Virginia to Alaska and back on an '86 Yamaha Radian

Discussion in 'Epic Rides' started by ruffntuff, Oct 2, 2012.

  1. ruffntuff

    ruffntuff TUFRDR

    Joined:
    Feb 23, 2012
    Oddometer:
    113
    Location:
    Charlottesville, Virginia
    Introduction:

    I hadn’t ridden a motorcycle in eight years. But after my brother was struck and killed by a drunk driver on his motorcycle during my first semester of college in 2010, I could think of nothing else but to do the ride we always talked about - to Alaska. I started my extensive research on ADV Rider in February of 2012, after a friend of my brothers mentioned it to me when I told him about my crazy idea. I asked about bikes and gear and GPS’ vs. Smartphones, and routes and ferries, you name it. Graduation was just around the corner and I was going to get a bike and ride to Alaska no matter what.

    I spent endless nights throughout my last semester of school studying maps and routes to Alaska when I should have been studying for exams. I had heard of “The Milepost” on ADV rider forums and used it extensively to plan my mileage. I ordered free catalogs on British Columbia and Alaska but the Milepost had way more information. It was an imperative asset to my trip for navigating, finding campgrounds, and most importantly, gas stations.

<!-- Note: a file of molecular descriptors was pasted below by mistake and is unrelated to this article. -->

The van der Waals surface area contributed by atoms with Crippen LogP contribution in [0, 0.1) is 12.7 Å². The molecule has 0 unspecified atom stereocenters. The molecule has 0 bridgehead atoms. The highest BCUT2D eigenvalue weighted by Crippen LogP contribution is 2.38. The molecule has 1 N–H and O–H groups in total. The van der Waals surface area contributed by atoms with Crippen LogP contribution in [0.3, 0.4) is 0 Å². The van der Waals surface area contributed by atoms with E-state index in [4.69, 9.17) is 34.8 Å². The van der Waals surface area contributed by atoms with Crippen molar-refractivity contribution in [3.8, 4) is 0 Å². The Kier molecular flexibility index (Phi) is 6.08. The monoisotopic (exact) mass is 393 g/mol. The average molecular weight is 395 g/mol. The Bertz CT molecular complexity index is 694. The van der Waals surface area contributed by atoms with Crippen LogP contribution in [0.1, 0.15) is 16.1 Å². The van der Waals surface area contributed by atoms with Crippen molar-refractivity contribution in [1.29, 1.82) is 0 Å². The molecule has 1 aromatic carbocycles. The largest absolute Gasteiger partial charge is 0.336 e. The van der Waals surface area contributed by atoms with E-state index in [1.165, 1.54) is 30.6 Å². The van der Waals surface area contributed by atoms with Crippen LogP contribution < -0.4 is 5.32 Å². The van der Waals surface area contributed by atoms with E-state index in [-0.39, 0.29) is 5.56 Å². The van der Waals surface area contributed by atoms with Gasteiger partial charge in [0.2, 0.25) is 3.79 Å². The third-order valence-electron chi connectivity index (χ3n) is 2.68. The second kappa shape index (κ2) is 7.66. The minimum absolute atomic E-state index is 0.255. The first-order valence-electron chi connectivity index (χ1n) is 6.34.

Probably the longest thread on ADV I got contrasting information from was on GPS’ and Smartphones. I found people are either for GPS or they are for Smartphone when it comes to their navigating powers but never for both. So yes, I’ll proudly admit now that I got a Droid although it took about a month of getting used to. This was definitely the most expensive accessory to the trip but more than crucial.

    I found the GPS on the Smartphone just as reliable as any other plain GPS, except in Canada where it didn’t matter to me anyway because I was using “The Milepost”. What it came down to, was I needed something more than just a GPS. With the Droid I could search for campgrounds, hostels, gas stations, and addresses as well as send emails and take a ton of photos and videos and listen to music. The only downside was the roaming charges in Canada which is something I could have prevented had I paid more attention to my contract.

    It wasn’t until April I got the bike that would take me 17252 miles in one summer. Another friend of my brothers, bike mechanic and builder, emailed me the link on Craigslist. I’ll admit I was skeptical when I saw the picture of an ’86 Yamaha Radian, although it was in mint condition with only 13,500 miles and it came with a tailcase. But I trusted the swearing advice of my mentor that it was the bike that would get me to Alaska and back (in my price-range) in comparison to all the other reviews I had read that only a BMW GS would be the bike to do such a trip on. Unfortunately I had only $1000 to spend on a bike so the Radian was it. I didn’t even have a helmet yet.

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    (This was after my first ride on the Radian...I even had to borrow a helmet.)